Next Article in Journal
Inlet Effect Caused by Multichannel Structure for Molecular Electronic Transducer Based on a Turbulent-Laminar Flow Model
Previous Article in Journal
Biosensors Platform Based on Chitosan/AuNPs/Phthalocyanine Composite Films for the Electrochemical Detection of Catechol. The Role of the Surface Structure
Font Type:
Arial Georgia Verdana
Font Size:
Aa Aa Aa
Line Spacing:
Column Width:

Counting Cattle in UAV Images—Dealing with Clustered Animals and Animal/Background Contrast Changes

Jayme Garcia Arnal Barbedo
Luciano Vieira Koenigkan
Patrícia Menezes Santos
2 and
Andrea Roberto Bueno Ribeiro
Embrapa Agricultural Informatics, Campinas 13083-886, Brazil
Embrapa Southeast Livestock, São Carlos 13560-970, Brazil
Universidade Santo Amaro, UNISA, UNIP, São Paulo 04743-030, Brazil
Author to whom correspondence should be addressed.
Sensors 2020, 20(7), 2126;
Submission received: 2 March 2020 / Revised: 6 April 2020 / Accepted: 7 April 2020 / Published: 10 April 2020
(This article belongs to the Section Remote Sensors)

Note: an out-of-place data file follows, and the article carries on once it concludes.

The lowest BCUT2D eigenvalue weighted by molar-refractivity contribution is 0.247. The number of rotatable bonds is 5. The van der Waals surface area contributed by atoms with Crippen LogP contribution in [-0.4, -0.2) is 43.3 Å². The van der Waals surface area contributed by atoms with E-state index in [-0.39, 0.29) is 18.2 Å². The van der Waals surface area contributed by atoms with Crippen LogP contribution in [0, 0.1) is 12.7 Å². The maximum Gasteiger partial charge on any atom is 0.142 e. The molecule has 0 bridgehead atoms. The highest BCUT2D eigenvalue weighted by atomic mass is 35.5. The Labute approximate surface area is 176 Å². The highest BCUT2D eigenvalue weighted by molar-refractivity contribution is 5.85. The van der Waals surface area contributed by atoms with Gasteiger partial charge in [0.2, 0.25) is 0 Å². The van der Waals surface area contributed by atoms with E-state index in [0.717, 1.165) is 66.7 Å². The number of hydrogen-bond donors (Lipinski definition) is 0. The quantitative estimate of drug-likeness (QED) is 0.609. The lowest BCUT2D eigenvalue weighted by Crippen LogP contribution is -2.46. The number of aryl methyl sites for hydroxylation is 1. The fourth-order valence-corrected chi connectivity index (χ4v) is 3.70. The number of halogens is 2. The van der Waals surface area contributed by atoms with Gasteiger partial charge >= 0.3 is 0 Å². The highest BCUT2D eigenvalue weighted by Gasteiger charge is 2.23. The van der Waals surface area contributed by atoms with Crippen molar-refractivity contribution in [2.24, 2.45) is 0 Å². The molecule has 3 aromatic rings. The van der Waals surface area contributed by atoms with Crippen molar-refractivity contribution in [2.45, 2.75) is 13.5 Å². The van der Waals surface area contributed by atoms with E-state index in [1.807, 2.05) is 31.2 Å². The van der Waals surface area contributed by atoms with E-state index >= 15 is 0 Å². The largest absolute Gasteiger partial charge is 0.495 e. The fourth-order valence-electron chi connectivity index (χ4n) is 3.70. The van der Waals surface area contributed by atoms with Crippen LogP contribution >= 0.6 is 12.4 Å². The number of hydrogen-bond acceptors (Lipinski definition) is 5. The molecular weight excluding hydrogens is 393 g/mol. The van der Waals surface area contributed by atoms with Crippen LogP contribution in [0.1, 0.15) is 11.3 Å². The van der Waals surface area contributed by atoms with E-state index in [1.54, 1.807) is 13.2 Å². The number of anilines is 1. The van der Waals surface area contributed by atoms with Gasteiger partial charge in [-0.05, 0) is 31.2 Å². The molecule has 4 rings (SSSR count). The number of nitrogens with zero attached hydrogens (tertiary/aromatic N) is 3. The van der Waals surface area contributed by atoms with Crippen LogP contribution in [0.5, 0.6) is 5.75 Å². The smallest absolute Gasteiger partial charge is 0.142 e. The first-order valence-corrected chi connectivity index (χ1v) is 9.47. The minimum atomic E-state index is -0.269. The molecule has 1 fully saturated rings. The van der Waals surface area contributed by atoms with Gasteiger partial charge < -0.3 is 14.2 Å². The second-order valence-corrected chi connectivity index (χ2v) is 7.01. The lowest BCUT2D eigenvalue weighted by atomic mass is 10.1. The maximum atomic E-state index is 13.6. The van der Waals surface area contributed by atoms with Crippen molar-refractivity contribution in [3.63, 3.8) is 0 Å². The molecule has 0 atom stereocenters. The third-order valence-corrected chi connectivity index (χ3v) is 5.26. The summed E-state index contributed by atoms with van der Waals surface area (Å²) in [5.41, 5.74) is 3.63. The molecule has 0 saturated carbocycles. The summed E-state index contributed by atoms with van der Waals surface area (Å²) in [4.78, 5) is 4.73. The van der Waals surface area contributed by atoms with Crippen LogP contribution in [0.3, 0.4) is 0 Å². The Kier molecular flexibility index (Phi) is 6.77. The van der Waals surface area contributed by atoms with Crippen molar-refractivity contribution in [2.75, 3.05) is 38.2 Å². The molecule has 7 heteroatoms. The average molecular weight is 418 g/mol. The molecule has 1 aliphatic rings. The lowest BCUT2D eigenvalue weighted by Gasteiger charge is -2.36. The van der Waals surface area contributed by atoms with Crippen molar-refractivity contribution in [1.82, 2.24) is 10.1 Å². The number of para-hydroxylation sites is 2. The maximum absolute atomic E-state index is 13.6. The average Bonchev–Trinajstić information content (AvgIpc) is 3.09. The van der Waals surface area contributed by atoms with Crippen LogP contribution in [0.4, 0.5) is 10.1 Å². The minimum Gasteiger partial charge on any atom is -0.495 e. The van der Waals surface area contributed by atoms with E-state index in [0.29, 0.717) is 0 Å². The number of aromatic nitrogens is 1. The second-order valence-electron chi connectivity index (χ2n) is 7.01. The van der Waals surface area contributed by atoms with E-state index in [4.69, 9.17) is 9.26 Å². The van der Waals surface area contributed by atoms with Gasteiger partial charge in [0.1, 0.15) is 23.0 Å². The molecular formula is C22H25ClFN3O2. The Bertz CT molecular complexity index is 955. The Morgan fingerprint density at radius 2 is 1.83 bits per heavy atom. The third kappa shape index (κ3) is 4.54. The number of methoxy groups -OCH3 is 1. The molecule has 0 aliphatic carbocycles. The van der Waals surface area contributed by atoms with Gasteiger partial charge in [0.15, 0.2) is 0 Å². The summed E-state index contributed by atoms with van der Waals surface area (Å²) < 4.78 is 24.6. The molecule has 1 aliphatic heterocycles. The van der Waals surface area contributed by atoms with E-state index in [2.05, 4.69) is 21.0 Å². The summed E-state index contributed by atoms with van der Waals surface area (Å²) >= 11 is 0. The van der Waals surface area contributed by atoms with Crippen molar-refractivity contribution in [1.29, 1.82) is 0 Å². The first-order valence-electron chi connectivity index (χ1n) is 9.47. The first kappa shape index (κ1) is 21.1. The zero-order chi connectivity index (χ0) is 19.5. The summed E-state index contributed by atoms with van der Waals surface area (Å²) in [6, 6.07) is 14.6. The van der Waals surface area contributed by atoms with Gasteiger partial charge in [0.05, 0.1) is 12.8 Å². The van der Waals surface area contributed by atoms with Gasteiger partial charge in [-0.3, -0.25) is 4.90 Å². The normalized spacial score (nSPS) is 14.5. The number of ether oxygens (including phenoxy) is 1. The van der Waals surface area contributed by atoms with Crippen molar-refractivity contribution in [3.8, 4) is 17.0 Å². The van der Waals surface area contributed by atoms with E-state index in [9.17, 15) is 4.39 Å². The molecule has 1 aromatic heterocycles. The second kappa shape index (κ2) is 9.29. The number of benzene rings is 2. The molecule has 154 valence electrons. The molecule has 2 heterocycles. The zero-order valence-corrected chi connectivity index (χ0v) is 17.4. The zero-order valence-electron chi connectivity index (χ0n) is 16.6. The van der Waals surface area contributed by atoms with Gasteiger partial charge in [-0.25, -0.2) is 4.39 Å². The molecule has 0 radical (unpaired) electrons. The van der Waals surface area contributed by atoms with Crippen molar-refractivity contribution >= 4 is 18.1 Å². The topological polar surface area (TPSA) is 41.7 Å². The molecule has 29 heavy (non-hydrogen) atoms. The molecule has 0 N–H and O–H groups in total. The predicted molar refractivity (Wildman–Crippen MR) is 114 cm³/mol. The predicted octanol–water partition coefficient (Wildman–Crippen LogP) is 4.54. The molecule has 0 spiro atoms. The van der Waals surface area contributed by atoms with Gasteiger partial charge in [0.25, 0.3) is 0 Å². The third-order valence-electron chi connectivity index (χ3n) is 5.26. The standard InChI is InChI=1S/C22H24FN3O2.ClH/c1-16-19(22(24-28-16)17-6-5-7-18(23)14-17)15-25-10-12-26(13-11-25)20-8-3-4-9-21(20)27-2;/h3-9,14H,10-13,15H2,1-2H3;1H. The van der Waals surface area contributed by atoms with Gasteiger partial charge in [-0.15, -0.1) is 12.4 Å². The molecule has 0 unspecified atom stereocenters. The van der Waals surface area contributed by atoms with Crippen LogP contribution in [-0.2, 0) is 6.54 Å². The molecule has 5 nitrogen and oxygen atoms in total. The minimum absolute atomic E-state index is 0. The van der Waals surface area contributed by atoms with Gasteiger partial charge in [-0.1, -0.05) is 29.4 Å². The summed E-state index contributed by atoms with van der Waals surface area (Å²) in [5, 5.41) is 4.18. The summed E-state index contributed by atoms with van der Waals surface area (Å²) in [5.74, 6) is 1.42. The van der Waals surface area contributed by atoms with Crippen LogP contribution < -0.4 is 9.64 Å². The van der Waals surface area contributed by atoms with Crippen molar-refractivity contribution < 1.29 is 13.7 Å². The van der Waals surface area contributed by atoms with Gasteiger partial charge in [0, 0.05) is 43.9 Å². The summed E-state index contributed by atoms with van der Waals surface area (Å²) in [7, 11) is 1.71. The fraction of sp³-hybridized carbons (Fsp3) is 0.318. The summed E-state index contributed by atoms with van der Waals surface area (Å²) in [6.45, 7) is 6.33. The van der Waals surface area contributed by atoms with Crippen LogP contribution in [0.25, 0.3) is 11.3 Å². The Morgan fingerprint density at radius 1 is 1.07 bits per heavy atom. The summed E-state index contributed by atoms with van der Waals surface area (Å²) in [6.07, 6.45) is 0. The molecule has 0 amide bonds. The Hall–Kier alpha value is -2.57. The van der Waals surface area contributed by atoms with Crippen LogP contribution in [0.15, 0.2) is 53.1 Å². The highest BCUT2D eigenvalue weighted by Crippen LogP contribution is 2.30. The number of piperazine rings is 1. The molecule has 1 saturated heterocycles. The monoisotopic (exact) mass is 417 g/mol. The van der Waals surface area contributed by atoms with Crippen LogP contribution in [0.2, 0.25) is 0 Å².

The management of livestock in extensive production systems may be challenging, especially in large areas. Using Unmanned Aerial Vehicles (UAVs) to collect images from the area of interest is quickly becoming a viable alternative, but suitable algorithms for extraction of relevant information from the images are still rare. This article proposes a method for counting cattle which combines a deep learning model for rough animal location, color space manipulation to increase contrast between animals and background, mathematical morphology to isolate the animals and infer the number of individuals in clustered groups, and image matching to take into account image overlap. Using Nelore and Canchim breeds as a case study, the proposed approach yields accuracies over 90% under a wide variety of conditions and backgrounds.